Victor

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    Re: Comparison of MF lenses

    Quote Originally Posted by jerome_m View Post
    Quite on the contrary, many dealers have a full or almost full collection of lenses for rental.
    Yes and no... You can expect a smaller dealer like Digital Transitions to carry a full suit of Phase and tech lenses, but no Hass or Leica. They're willing to dig into details, but they can only compare products they have in stock.
    A big retailer like B&H is worried a lot more about profit, so good luck getting them to open the box of a $5000 lens, heck they have almost no medium format glass on display except for some H lenses.

    In any case, I've thought about the possibility aggregating lens data from various forum members, but it seems that even finding a sufficiently high-density test chart for printing is proving to be difficult, currently I only found a 2000 line ISO12233 vector that hardly seems suitable for 40~80mp resolutions, and Imatest seems to want you to buy their overpriced software to print and measure their targets.

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    Re: Comparison of MF lenses

    I know that dealers do not want to open boxes. I was talking about rentals, who have a large amount of lenses.

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    Senior Member ErikKaffehr's Avatar
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    Re: Comparison of MF lenses

    Hi,

    All you need for Imatest is a bit of black tape. There are some options to Imatest that are using the same basic principles.

    You may look at this one: http://sourceforge.net/projects/mtfmapper/

    There is another commercial product around 99$ but I cannot recall the site. If I find it I will post.

    Best regards
    Erik






    QUOTE=Kolor-Pikker;639992]Yes and no... You can expect a smaller dealer like Digital Transitions to carry a full suit of Phase and tech lenses, but no Hass or Leica. They're willing to dig into details, but they can only compare products they have in stock.
    A big retailer like B&H is worried a lot more about profit, so good luck getting them to open the box of a $5000 lens, heck they have almost no medium format glass on display except for some H lenses.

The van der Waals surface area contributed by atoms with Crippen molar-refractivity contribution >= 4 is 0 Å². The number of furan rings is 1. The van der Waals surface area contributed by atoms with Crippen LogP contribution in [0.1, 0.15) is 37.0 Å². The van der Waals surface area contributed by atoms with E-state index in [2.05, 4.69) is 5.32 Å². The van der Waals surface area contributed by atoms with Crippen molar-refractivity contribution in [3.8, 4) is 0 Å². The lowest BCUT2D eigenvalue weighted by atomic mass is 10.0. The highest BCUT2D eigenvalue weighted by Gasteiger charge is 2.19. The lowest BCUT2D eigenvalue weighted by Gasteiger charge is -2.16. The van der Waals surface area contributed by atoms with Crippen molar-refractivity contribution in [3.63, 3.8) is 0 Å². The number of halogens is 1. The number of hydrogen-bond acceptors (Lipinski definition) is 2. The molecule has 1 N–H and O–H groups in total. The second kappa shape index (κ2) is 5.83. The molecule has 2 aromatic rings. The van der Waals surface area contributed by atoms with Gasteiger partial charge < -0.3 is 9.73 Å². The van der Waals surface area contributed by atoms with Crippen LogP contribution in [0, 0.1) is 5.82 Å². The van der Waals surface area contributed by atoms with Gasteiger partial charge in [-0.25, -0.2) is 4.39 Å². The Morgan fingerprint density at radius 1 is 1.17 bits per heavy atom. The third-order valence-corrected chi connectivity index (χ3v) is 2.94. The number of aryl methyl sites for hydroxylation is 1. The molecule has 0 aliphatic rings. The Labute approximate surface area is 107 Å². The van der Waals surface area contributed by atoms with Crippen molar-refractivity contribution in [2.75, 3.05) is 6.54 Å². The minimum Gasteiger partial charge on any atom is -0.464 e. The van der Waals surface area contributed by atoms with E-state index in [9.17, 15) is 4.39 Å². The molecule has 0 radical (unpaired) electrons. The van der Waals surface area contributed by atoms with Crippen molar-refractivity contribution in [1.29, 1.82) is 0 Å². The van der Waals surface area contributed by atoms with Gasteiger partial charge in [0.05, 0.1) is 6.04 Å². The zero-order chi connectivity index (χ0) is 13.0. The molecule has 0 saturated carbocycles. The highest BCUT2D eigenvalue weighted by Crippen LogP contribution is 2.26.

In any case, I've thought about the possibility aggregating lens data from various forum members, but it seems that even finding a sufficiently high-density test chart for printing is proving to be difficult, currently I only found a 2000 line ISO12233 vector that hardly seems suitable for 40~80mp resolutions, and Imatest seems to want you to buy their overpriced software to print and measure their targets.[/QUOTE]

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    Re: Comparison of MF lenses

    Quote Originally Posted by jerome_m View Post
    I know that dealers do not want to open boxes. I was talking about rentals, who have a large amount of lenses.
    Now that I think about it, Lens Rentals carries just about everything under the sun, in multiple copies, and does regular testing of rented lenses to ensure that they're working as they should, so I do wonder why they don't share their findings...

    Quote Originally Posted by ErikKaffehr View Post
    Hi,

    All you need for Imatest is a bit of black tape. There are some options to Imatest that are using the same basic principles.

    You may look at this one: MTF mapper | SourceForge.net
    Hmm... that's actually pretty clever, I may try it out sometime.

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    Re: Comparison of MF lenses

    Quote Originally Posted by Kolor-Pikker View Post
    Now that I think about it, Lens Rentals carries just about everything under the sun, in multiple copies, and does regular testing of rented lenses to ensure that they're working as they should, so I do wonder why they don't share their findings...
    Lens Rentals http://www.lensrentals.com/rent/medium-format/
    only list Pentax MF.
    They do post comparisons in the blog of 35mm gear which can be fascinating.

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    Re: Comparison of MF lenses

    Quote Originally Posted by ChrisLivsey View Post
    Lens Rentals http://www.lensrentals.com/rent/medium-format/
    only list Pentax MF.
    They do post comparisons in the blog of 35mm gear which can be fascinating.